The Chronicles of Enguerrand de Monstrelet: Containing an Account of the Cruel Civil Wars Between the Houses of Orleans and Burgundy; of the Possession of Paris and Normandy by the English; Their Expulsion Thence; and of Other Memorable Events that Happened in the Kingdom of France, as Well as in Other Countries ... Beginning at the Year MCCCC. where that of Sir John Froissart Finishes, and Ending at the Year MCCCCLXVII. and Continued by Others to the Year MDXVI.

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Longman, Hurst, Rees, Orme, and Brown, 1810
 

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Nutzerbericht  - antiquary - LibraryThing

I bought this in two separate volumes. The first volume I bought more recently from Forgotten Books reprints. The second volume I bought much earlier from Kissinger reprints. These chronicles continue ... Vollständige Rezension lesen

LibraryThing Review

Nutzerbericht  - DinadansFriend - LibraryThing

Volume one of the 1840 translation of the Chronicles of Enguerrand de Monstrelet. The translator was the same Thomas Johnes who did Froissart at about the same time. EM took up where Froissart stopped ... Vollständige Rezension lesen

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Seite 133 - He bade them send for the prince ; and on his entrance, the king asked him why he had carried away the crown ? " My lord," answered the prince, " your attendants, here present, affirmed to me that you were dead ; and as your crown and kingdom belong to me as your eldest son, after your decease, I had taken it away.
Seite 160 - ... well made, and versed in the different sciences, and in process of time each had great commands. But we must not omit to report a conversation which passed between the king and his eldest son in his last moments. He was so sorely oppressed at the latter end of his sickness, that those who attended him, not perceiving him breathe, concluded he was dead, and covered his face with a cloth. It was the custom in that country, whenever the king was ill, to place the royal crown on a cushion behind...
Seite 169 - The king gave a deep sigh, and said, " My fair son, what right have you to it ? for you well know I had none." " My lord,1' replied the prince, " as you have held it by right of your sword, it is my intent to hold and defend it the same during my life.
Seite 250 - Charles, by the grace of God, king of France, to the bailiff of Amiens, or to his lieutenant, greeting.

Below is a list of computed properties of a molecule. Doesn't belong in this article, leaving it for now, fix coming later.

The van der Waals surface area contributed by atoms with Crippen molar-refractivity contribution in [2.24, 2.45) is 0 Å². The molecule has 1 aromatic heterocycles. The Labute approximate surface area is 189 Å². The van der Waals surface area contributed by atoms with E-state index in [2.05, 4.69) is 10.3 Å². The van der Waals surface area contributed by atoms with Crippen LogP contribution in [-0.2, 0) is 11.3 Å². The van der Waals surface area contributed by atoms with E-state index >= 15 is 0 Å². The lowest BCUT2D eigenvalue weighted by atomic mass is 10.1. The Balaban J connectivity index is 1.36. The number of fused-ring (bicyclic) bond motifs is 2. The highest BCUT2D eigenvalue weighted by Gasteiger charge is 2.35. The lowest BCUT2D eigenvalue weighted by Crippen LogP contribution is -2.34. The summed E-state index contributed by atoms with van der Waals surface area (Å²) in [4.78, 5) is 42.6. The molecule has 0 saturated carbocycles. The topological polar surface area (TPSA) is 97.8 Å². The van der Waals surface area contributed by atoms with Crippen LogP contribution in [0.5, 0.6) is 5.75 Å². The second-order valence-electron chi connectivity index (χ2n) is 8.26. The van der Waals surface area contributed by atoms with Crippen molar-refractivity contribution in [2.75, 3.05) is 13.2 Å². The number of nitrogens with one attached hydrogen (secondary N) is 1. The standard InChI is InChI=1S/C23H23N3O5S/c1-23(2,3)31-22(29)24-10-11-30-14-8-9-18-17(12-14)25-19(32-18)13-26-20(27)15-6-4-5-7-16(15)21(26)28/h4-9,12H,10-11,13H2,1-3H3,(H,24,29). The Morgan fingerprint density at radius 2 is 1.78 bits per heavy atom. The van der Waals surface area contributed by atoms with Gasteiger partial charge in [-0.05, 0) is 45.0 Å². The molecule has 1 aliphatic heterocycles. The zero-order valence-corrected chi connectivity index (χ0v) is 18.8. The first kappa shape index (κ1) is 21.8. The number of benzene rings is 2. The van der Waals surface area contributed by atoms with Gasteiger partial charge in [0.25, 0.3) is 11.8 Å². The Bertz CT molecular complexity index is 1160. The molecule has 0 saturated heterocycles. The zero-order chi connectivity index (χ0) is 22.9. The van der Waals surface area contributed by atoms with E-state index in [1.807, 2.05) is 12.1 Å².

Seite 167 - ... for making false returns, by the increased freedom of debate, and by the control which they exercised over the supplies. Henry was twice married: by his first wife, Mary de Bohun, daughter and co-heir of the Earl of Hereford, he had four sons, Henry his successor to the throne, Thomas Duke of Clarence, John Duke of Bedford, and Humphrey Duke of Gloucester; and two daughters, Blanche and Philippa, the former married to the Duke of Bavaria, the latter to the King of Denmark.
Seite 147 - He bade them send for the Prince, and, at his entrance, the King asked him why he had carried away the crown. ' My lord,' answered the Prince, ' your attendants here present affirmed to me that you were dead ; and as your crown and kingdom belong to me as your eldest son, after your decease, I had taken it away.
Seite 242 - Charles, by the grace of God, king of France, to all...
Seite i - Containing an Account of the cruel civil wars between the Houses of Orleans and Burgundy ; of the possession of Paris and Normandy by the English ; their expulsion thence, and of other memorable events that happened in the Kingdom of France as well as in other countries.
Seite 161 - Well, act as you see best : I leave all things to God, and pray that he would have mercy on me !" Shortly after, without uttering another word, he departed this life. After the king's interment, the prince of Wales was most honourably crowned king, in the presence of the nobles and prelates of England, no ore appearing to contest his right.
Seite 83 - ... continued feasting together, and, according to all outward appearances, were in great harmony with each other. Even the dukes of Orleans and Burgundy rode out together, both on the same horse, in company with other lords, and showed such mutual affection as is becoming brothers and near relations. Nevertheless, some wicked tongues were not sparing of them behind their backs, but loudly spoke their minds. With regard to the people, they were in such crowds that it need not be asked if they were...

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